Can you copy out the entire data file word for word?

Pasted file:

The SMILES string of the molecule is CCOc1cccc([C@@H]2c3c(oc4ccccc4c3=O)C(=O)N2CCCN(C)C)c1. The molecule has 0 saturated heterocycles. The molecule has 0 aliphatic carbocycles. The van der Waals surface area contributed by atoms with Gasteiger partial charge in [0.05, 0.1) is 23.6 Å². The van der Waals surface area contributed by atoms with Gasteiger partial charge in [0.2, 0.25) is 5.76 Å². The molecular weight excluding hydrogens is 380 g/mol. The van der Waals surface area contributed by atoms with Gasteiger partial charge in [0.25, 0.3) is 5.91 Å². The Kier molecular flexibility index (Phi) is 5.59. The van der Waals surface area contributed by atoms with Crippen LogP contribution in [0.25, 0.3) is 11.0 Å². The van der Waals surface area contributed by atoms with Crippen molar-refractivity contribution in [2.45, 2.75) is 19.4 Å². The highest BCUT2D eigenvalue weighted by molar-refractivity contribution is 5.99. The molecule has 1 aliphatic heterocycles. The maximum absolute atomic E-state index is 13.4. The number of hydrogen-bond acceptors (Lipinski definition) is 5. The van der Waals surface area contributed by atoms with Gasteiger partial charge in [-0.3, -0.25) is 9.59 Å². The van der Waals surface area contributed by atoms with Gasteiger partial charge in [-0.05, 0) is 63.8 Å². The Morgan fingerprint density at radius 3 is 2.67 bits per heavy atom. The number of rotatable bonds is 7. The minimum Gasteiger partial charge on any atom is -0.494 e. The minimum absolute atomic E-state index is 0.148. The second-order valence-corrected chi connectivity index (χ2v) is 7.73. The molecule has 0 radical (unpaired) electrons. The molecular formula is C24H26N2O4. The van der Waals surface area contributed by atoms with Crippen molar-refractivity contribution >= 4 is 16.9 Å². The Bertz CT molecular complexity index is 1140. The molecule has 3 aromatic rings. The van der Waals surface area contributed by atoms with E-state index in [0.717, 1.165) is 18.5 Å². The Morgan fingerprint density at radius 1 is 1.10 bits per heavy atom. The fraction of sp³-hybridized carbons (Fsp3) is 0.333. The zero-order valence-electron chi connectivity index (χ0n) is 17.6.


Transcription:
The SMILES string of the molecule is CCOc1cccc([C@@H]2c3c(oc4ccccc4c3=O)C(=O)N2CCCN(C)C)c1. The molecule has 0 saturated heterocycles. The molecule has 0 aliphatic carbocycles. The van der Waals surface area contributed by atoms with Gasteiger partial charge in [0.05, 0.1) is 23.6 Å². The van der Waals surface area contributed by atoms with Gasteiger partial charge in [0.2, 0.25) is 5.76 Å². The molecular weight excluding hydrogens is 380 g/mol. The van der Waals surface area contributed by atoms with Gasteiger partial charge in [0.25, 0.3) is 5.91 Å². The Kier molecular flexibility index (Phi) is 5.59. The van der Waals surface area contributed by atoms with Crippen LogP contribution in [0.25, 0.3) is 11.0 Å². The van der Waals surface area contributed by atoms with Crippen molar-refractivity contribution in [2.45, 2.75) is 19.4 Å². The highest BCUT2D eigenvalue weighted by molar-refractivity contribution is 5.99. The molecule has 1 aliphatic heterocycles. The maximum absolute atomic E-state index is 13.4. The number of hydrogen-bond acceptors (Lipinski definition) is 5. The van der Waals surface area contributed by atoms with Gasteiger partial charge in [-0.3, -0.25) is 9.59 Å². The van der Waals surface area contributed by atoms with Gasteiger partial charge in [-0.05, 0) is 63.8 Å². The Morgan fingerprint density at radius 3 is 2.67 bits per heavy atom. The number of rotatable bonds is 7. The minimum Gasteiger partial charge on any atom is -0.494 e. The minimum absolute atomic E-state index is 0.148. The second-order valence-corrected chi connectivity index (χ2v) is 7.73. The molecule has 0 radical (unpaired) electrons. The molecular formula is C24H26N2O4. The van der Waals surface area contributed by atoms with Crippen molar-refractivity contribution >= 4 is 16.9 Å². The Bertz CT molecular complexity index is 1140. The molecule has 3 aromatic rings. The van der Waals surface area contributed by atoms with E-state index in [0.717, 1.165) is 18.5 Å². The Morgan fingerprint density at radius 1 is 1.10 bits per heavy atom. The fraction of sp³-hybridized carbons (Fsp3) is 0.333. The zero-order valence-electron chi connectivity index (χ0n) is 17.6.